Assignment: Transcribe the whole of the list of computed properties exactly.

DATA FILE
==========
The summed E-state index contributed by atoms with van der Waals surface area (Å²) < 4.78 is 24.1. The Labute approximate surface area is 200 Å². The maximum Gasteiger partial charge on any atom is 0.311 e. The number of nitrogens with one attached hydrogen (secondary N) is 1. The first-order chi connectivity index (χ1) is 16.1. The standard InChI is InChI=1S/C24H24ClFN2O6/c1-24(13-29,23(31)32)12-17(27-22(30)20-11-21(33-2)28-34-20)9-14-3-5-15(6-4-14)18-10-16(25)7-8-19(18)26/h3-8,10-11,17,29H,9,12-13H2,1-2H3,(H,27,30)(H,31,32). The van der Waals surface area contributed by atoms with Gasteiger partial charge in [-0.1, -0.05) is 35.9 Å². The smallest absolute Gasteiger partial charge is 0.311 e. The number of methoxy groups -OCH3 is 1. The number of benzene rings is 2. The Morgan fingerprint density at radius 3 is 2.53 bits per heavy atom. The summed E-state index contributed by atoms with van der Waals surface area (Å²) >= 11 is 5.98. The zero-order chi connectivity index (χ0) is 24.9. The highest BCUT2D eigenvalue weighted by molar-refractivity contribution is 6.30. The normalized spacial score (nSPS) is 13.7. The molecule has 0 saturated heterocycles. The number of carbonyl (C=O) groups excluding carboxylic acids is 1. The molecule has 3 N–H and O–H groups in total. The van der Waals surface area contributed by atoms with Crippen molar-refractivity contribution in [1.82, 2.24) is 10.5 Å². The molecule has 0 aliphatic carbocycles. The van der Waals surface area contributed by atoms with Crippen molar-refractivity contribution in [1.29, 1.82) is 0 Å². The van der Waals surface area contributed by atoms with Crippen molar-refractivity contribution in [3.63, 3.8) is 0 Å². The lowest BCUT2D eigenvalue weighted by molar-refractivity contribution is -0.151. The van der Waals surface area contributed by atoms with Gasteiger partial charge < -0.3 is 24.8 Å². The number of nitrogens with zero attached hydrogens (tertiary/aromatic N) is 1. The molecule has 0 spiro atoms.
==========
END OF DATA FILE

The summed E-state index contributed by atoms with van der Waals surface area (Å²) < 4.78 is 24.1. The Labute approximate surface area is 200 Å². The maximum Gasteiger partial charge on any atom is 0.311 e. The number of nitrogens with one attached hydrogen (secondary N) is 1. The first-order chi connectivity index (χ1) is 16.1. The standard InChI is InChI=1S/C24H24ClFN2O6/c1-24(13-29,23(31)32)12-17(27-22(30)20-11-21(33-2)28-34-20)9-14-3-5-15(6-4-14)18-10-16(25)7-8-19(18)26/h3-8,10-11,17,29H,9,12-13H2,1-2H3,(H,27,30)(H,31,32). The van der Waals surface area contributed by atoms with Gasteiger partial charge in [-0.1, -0.05) is 35.9 Å². The smallest absolute Gasteiger partial charge is 0.311 e. The number of methoxy groups -OCH3 is 1. The number of benzene rings is 2. The Morgan fingerprint density at radius 3 is 2.53 bits per heavy atom. The summed E-state index contributed by atoms with van der Waals surface area (Å²) >= 11 is 5.98. The zero-order chi connectivity index (χ0) is 24.9. The highest BCUT2D eigenvalue weighted by molar-refractivity contribution is 6.30. The normalized spacial score (nSPS) is 13.7. The molecule has 0 saturated heterocycles. The number of carbonyl (C=O) groups excluding carboxylic acids is 1. The molecule has 3 N–H and O–H groups in total. The van der Waals surface area contributed by atoms with Crippen molar-refractivity contribution in [1.82, 2.24) is 10.5 Å². The molecule has 0 aliphatic carbocycles. The van der Waals surface area contributed by atoms with Crippen molar-refractivity contribution in [1.29, 1.82) is 0 Å². The van der Waals surface area contributed by atoms with Crippen molar-refractivity contribution in [3.63, 3.8) is 0 Å². The lowest BCUT2D eigenvalue weighted by molar-refractivity contribution is -0.151. The van der Waals surface area contributed by atoms with Gasteiger partial charge < -0.3 is 24.8 Å². The number of nitrogens with zero attached hydrogens (tertiary/aromatic N) is 1. The molecule has 0 spiro atoms.